User Accounts and Family Safety
Do you know where Windows stores passwords and login details that you save when using this operating system? For example, you access a network share and you type a username and password, in order to access it. When you do that, Windows stores those details for later use. It does that in a hidden desktop app named Credential Manager. Here is how to find this app, how to see which credentials are stored by Windows and how to manage them:
Many people hate passwords because they are long, hard to remember, they have to be complex and so on. To keep your security at a decent level and make it faster for you to sign in, Microsoft has created several authentication methods for Windows 10. You can use your user account password, and you can also create a short PIN to sign in or a picture password on which you draw quick gestures. Here’s how to create a PIN and a picture password, and how to use them to log into Windows 10:
Most people are not the only users of their computers and devices. Whether you have a little brother or a little sister, or one of your grandparents wants to experience the new world of technology, because they are not familiar with these devices, they could cause real damage to your operating system. For this situation and many other circumstances, Windows 10 allows you to create a separate user account for each user so that each has their files, settings, and apps. If your Windows 10 computer has multiple user accounts on it, here’s how to switch between user accounts in just a couple of seconds:
For reasons known only to Microsoft, they decided to remove the Guest account from Windows 10. As of July 2015, starting with build 10159, this feature is gone from Windows 10, without much of an explanation from Microsoft. Even though this feature is removed from Windows 10, you will find several websites promising multiple ways of enabling the Guest account in Windows 10. The trouble is that all these methods don’t work or they work but they create a standard local user account, instead of a real Guest account. Here’s why the most popular solutions on the web don’t work, what happens when you “enable” the Guest account in Windows 10 and how to clean up the problems you’ve generated for yourself when doing so:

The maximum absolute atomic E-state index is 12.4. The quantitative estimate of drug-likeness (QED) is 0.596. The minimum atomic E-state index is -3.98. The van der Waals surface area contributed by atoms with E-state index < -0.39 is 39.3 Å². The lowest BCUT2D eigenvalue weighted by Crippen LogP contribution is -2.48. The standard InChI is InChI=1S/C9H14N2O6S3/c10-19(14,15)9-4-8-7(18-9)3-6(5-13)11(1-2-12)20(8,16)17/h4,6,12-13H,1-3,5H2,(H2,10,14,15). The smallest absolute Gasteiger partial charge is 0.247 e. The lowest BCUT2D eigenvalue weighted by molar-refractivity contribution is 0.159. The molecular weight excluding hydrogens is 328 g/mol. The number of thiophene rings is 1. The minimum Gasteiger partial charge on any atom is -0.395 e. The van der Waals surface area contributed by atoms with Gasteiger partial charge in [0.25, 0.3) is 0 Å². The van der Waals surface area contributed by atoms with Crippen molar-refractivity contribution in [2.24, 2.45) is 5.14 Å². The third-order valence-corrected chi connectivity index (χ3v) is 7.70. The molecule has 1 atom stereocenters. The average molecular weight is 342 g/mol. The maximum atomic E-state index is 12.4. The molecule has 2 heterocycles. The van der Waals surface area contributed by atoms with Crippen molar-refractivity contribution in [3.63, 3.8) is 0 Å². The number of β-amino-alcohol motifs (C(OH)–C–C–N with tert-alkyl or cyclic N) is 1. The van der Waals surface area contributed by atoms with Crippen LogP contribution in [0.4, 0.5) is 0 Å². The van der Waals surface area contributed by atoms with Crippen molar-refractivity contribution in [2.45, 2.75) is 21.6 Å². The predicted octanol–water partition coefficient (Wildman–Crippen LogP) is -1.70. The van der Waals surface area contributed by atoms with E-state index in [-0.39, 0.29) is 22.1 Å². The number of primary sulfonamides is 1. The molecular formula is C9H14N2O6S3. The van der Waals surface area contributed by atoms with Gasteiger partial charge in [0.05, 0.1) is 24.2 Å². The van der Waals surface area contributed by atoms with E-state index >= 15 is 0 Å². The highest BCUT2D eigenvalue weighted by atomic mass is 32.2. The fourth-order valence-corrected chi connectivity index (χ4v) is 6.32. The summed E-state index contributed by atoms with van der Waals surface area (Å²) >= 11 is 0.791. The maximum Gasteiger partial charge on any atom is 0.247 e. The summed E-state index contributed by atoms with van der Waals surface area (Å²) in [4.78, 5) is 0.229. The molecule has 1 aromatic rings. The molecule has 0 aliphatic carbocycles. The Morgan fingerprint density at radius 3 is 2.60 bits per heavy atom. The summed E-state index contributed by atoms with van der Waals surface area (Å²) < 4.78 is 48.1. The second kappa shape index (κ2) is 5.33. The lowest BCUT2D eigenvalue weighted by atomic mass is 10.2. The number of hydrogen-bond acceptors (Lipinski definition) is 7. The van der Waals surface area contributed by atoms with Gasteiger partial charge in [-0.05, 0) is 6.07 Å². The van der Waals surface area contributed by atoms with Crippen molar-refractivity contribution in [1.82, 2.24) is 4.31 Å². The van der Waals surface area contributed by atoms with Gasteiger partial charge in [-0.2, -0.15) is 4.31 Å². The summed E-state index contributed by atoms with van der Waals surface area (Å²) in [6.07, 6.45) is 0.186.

A few years ago, we published a guide about unlinking your Skype ID from your Microsoft account. It was very popular with our readers, and it provided them with real help. However, as of early 2017, it stopped working because Microsoft has silently changed things, without an official blog post of any kind. Today, unlinking your Skype ID from your Microsoft account seems like Mission Impossible. However, we did some research, and we have help for you. Here it is:
Having multiple user accounts logged in on your Windows 10 computer can make swapping between them faster, but it can also waste system resources as your computer is forced to maintain two separate environments in memory. If you want the chance to weigh the benefits of this action against the costs, the Task Manager can help. Check out the Users tab to view which user accounts are logged in and see how much of your resources are being used to maintain them. You can also use this tool to close the apps opened by another user or even log them out. Let’s see how it works.
Microsoft has introduced a new way of signing into your Microsoft account that doesn’t involve typing your password. All you have to do is approve the sign in on your smartphone, after entering your email address. This feature works when using the Microsoft Authenticator app for Android and iOS. Here’s how to stop using passwords for your Microsoft account and rely on your smartphone instead:
Security is essential in any digital environment, so to make it easier for users to manage permissions and other user accounts, Windows offers a useful feature called user groups. Although it may seem a bit intimidating at first, this feature is not that hard to understand and use, and it might just save you a lot of time and energy when managing multiple accounts. Let's get into some more detail and see what user groups are and how you can use them to your advantage, on any computer with Windows:
Just as with any other operating system, to use a Windows computer or device, you need a user account. This is one of those concepts that a lot of us take for granted and we believe we know what it is and what it does. But do you know everything there is to know? This guide will share the detailed definition of the user account, the username, and their attributes. You will also learn how to list all the user accounts that exist on any system with Windows and how to see which users are signed in at the same time.
Since Windows 10 is now one of the most used operating systems in the world, we thought it would be useful and informative to take a closer look at how it uses Microsoft accounts. As we all know, when you add a user account to Windows 10, you get to choose between using a local offline account or a Microsoft online account. The idea behind this setup is that if you want to take advantage of all the new Windows 10 features and modern apps, you are required to use a Microsoft online account. This creates a rift between the two types of user experiences and it’s frustrating for the people who like and want to use local offline accounts and don’t want to be beholden to an online account. It seems however that Microsoft is not that deaf to users’ needs and expectations. Hence the latest versions of Windows 10, including Creators Update, come with a more relaxed policy on user accounts. Let's try to understand what the differences are between these two types of accounts in Windows.